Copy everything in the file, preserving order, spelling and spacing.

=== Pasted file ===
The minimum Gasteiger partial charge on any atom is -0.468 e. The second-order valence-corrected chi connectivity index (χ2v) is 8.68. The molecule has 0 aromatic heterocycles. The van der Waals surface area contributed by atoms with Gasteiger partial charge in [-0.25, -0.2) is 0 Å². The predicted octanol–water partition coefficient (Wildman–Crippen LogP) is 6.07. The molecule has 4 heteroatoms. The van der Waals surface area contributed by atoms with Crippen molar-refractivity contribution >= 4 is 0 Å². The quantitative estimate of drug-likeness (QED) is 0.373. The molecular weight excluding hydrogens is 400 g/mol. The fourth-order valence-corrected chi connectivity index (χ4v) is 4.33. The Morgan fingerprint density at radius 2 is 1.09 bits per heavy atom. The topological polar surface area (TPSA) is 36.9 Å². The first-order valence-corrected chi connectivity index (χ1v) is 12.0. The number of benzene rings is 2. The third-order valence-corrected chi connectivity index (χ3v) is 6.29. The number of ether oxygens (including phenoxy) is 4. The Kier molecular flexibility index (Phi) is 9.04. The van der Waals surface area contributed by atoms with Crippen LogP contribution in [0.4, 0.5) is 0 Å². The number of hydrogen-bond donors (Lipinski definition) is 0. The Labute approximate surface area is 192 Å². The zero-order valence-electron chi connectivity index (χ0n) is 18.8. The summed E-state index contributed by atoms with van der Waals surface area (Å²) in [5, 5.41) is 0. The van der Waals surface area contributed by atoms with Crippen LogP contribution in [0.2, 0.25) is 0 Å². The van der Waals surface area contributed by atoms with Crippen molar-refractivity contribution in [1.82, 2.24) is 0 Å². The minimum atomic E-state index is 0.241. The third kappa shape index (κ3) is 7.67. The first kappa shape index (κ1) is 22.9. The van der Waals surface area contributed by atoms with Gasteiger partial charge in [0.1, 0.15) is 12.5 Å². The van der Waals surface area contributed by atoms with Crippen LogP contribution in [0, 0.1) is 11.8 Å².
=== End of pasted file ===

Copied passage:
The minimum Gasteiger partial charge on any atom is -0.468 e. The second-order valence-corrected chi connectivity index (χ2v) is 8.68. The molecule has 0 aromatic heterocycles. The van der Waals surface area contributed by atoms with Gasteiger partial charge in [-0.25, -0.2) is 0 Å². The predicted octanol–water partition coefficient (Wildman–Crippen LogP) is 6.07. The molecule has 4 heteroatoms. The van der Waals surface area contributed by atoms with Crippen molar-refractivity contribution >= 4 is 0 Å². The quantitative estimate of drug-likeness (QED) is 0.373. The molecular weight excluding hydrogens is 400 g/mol. The fourth-order valence-corrected chi connectivity index (χ4v) is 4.33. The Morgan fingerprint density at radius 2 is 1.09 bits per heavy atom. The topological polar surface area (TPSA) is 36.9 Å². The first-order valence-corrected chi connectivity index (χ1v) is 12.0. The number of benzene rings is 2. The third-order valence-corrected chi connectivity index (χ3v) is 6.29. The number of ether oxygens (including phenoxy) is 4. The Kier molecular flexibility index (Phi) is 9.04. The van der Waals surface area contributed by atoms with Crippen LogP contribution in [0.4, 0.5) is 0 Å². The number of hydrogen-bond donors (Lipinski definition) is 0. The Labute approximate surface area is 192 Å². The zero-order valence-electron chi connectivity index (χ0n) is 18.8. The summed E-state index contributed by atoms with van der Waals surface area (Å²) in [5, 5.41) is 0. The van der Waals surface area contributed by atoms with Crippen LogP contribution in [0.2, 0.25) is 0 Å². The van der Waals surface area contributed by atoms with Crippen molar-refractivity contribution in [1.82, 2.24) is 0 Å². The minimum atomic E-state index is 0.241. The third kappa shape index (κ3) is 7.67. The first kappa shape index (κ1) is 22.9. The van der Waals surface area contributed by atoms with Gasteiger partial charge in [0.1, 0.15) is 12.5 Å². The van der Waals surface area contributed by atoms with Crippen LogP contribution in [0, 0.1) is 11.8 Å².